Marlene Gordon came to Canada in 2009 as a temporary foreign worker. As a proud mother of two young children and one stepson, she felt compelled to seek international employment outside of her native Jamaica to provide for her family. She didn’t see migration as a choice but as a need to improve her family’s livelihood. Marlene hoped that by working full time in Canada, she’d have the opportunity to pursue her studies in early childhood education. These dreams were shattered, though, when Marlene came to work under the Pilot Project for Occupations Requiring Lower Levels of Formal Training in 2009. Ms. Gordon was hired by McDonalds fast food restaurant in Western Canada. She worked hard and was dedicated to her job but eventually missed her family and couldn’t bear to be without them. She returned to Jamaica after a few months of work in Canada, as she could no longer take the isolation, the tough working conditions, and the desperation induced by being away from her children.
After spending some time back home, Ms. Gordon decided to try working in Canada again. She returned under the same program the following year and was able to obtain work at Tim Horton's for a period of one year before returning home again to see her family. Unsure of whether she would migrate back to Canada, she realized the money that she had earned here had significantly helped her family’s livelihood in the short time that she had left home. She returned under the same program five months later and was able to obtain work at Burger King, where the employer subjected her to abusive and deplorable conditions both in the workplace and in the room and board component of her contract. Marlene was verbally abused during a dispute with Burger King over her accommodations. The employer then fired her, claiming they no longer needed her services.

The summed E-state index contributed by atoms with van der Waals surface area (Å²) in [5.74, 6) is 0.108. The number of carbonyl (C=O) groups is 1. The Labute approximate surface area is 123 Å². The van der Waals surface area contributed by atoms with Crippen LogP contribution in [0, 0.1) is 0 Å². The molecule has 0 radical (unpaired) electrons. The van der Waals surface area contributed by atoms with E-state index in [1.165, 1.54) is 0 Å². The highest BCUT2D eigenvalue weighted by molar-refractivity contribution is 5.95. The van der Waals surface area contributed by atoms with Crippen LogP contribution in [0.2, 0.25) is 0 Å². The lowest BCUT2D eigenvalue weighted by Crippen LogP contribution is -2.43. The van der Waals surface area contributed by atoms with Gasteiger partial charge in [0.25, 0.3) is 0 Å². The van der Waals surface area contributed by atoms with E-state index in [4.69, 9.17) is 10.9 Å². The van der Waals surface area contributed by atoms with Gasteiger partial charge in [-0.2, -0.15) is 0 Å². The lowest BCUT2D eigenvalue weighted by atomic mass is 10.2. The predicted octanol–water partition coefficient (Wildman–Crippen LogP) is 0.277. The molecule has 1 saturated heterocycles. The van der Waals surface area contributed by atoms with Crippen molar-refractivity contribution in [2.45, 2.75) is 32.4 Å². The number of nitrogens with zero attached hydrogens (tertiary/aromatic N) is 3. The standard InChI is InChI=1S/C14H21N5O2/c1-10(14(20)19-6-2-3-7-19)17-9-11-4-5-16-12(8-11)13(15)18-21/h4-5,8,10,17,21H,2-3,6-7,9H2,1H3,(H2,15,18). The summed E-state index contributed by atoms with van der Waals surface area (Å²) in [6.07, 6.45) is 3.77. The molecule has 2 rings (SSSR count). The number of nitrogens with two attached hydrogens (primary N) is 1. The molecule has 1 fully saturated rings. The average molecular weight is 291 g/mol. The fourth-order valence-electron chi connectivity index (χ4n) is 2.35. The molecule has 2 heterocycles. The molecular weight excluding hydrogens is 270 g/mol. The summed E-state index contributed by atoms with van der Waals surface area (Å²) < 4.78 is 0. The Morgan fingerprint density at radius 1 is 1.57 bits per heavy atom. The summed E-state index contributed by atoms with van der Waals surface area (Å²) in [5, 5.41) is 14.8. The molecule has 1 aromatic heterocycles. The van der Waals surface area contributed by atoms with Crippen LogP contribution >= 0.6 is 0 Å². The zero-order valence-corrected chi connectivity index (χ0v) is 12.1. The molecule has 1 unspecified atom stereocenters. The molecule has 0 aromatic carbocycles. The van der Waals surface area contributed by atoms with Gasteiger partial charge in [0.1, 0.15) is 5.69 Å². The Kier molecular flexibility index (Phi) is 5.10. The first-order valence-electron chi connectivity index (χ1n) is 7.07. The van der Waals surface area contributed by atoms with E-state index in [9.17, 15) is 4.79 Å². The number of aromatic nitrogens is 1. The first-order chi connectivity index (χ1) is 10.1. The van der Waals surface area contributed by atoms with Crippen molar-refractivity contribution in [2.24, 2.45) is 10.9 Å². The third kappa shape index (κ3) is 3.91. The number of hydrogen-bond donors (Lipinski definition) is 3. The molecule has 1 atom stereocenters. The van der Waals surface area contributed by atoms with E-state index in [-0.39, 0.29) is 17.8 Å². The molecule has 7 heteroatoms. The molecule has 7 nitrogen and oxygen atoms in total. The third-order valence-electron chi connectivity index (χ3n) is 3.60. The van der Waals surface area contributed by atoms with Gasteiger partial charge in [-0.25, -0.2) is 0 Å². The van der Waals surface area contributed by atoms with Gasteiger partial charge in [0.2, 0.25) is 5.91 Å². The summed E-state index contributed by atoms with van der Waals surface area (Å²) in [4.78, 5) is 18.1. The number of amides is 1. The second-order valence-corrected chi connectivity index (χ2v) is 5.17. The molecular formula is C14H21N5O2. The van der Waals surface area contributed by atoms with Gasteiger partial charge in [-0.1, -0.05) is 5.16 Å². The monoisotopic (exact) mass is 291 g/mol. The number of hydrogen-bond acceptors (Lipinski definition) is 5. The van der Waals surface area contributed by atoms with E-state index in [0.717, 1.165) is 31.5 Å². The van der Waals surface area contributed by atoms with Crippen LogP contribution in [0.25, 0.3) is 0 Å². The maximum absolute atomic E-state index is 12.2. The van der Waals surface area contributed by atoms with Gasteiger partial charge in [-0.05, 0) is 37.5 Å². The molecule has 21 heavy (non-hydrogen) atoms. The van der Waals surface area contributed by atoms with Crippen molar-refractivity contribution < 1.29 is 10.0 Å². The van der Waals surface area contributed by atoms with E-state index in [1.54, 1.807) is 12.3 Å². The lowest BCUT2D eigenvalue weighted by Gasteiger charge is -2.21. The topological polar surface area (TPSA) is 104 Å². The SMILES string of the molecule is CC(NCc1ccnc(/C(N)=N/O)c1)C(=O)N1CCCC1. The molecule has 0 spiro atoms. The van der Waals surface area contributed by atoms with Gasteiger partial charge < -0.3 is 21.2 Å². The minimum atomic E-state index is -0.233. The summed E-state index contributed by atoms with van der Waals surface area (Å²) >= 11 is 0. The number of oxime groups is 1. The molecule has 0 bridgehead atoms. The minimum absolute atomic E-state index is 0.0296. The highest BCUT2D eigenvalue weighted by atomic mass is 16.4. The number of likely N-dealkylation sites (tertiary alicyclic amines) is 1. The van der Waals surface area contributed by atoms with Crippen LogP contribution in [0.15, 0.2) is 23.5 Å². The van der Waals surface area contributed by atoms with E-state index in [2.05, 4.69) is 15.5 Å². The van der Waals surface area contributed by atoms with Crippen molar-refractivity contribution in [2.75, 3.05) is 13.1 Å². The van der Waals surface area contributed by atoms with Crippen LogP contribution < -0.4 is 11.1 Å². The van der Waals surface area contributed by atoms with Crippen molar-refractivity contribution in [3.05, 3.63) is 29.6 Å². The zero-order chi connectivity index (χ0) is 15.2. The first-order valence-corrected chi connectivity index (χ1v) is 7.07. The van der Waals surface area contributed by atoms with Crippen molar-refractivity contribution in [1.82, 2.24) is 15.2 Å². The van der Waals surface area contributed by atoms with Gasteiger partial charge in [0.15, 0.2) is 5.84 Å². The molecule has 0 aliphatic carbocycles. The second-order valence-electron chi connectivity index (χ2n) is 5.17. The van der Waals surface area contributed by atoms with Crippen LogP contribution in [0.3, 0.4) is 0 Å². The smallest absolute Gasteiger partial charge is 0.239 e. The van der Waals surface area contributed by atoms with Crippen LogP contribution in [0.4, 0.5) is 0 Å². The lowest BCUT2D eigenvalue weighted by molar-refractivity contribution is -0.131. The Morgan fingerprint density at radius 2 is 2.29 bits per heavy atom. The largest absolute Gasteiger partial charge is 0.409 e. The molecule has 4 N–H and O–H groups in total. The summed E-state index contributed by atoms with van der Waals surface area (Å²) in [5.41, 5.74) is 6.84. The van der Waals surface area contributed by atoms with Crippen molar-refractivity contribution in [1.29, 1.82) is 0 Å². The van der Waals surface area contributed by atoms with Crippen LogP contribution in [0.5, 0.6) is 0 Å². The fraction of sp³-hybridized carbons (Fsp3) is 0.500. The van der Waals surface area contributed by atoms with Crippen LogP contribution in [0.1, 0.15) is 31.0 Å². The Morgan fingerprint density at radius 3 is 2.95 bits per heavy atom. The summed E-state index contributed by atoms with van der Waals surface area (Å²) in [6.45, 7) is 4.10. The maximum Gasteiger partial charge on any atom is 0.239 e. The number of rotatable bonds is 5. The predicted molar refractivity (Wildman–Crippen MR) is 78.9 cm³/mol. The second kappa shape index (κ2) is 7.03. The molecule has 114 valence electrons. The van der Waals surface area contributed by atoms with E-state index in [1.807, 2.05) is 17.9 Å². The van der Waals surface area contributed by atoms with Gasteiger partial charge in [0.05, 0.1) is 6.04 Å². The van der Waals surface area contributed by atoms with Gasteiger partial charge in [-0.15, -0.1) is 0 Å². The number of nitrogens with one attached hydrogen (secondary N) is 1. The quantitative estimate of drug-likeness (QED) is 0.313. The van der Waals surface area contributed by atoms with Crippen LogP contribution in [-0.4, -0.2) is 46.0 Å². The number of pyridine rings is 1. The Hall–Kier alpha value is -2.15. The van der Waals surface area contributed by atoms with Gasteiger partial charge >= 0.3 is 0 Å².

Luckily Marlene has secured a new two-year contract with Tim Horton's. Since arriving in Canada, Ms. Gordon has become aware of the live-in caregiver program and the UFCW Canada Migrant Workers Scholarship through conducting research online.
Today Marlene is a seasoned migrant worker. She understands her rights and is currently in the process of filing a complaint under the Employment Standards Act for the inappropriate treatment that she received while working at Burger King. According to UFCW Canada National President Wayne Hanley, stories like Marlene’s are all too common under Canada's Temporary Foreign Worker Program. "Workers are consistently subjected to substandard conditions without any viable recourse to seek justice and demand the equal treatment that they deserve," says President Hanley.
Marlene understands that knowledge is power. She works with many other temporary foreign workers and helps to navigate their enquiries in a program that is full of unsatisfactory standards. She is young and feels empowered to make a difference both in Canada and for her family in Jamaica. “In spite of the many challenges and obstacles we face while here in Canada, to make our lives and the lives of our loved ones a success, I believe we need to share our problems with relevant authorities who can potentially help us. I encourage temporary foreign workers to read the laws, comprehend them, and ask questions. Let’s be motivated to transform our lives from negatives in a dark room to beautiful pictures," Ms. Gordon says.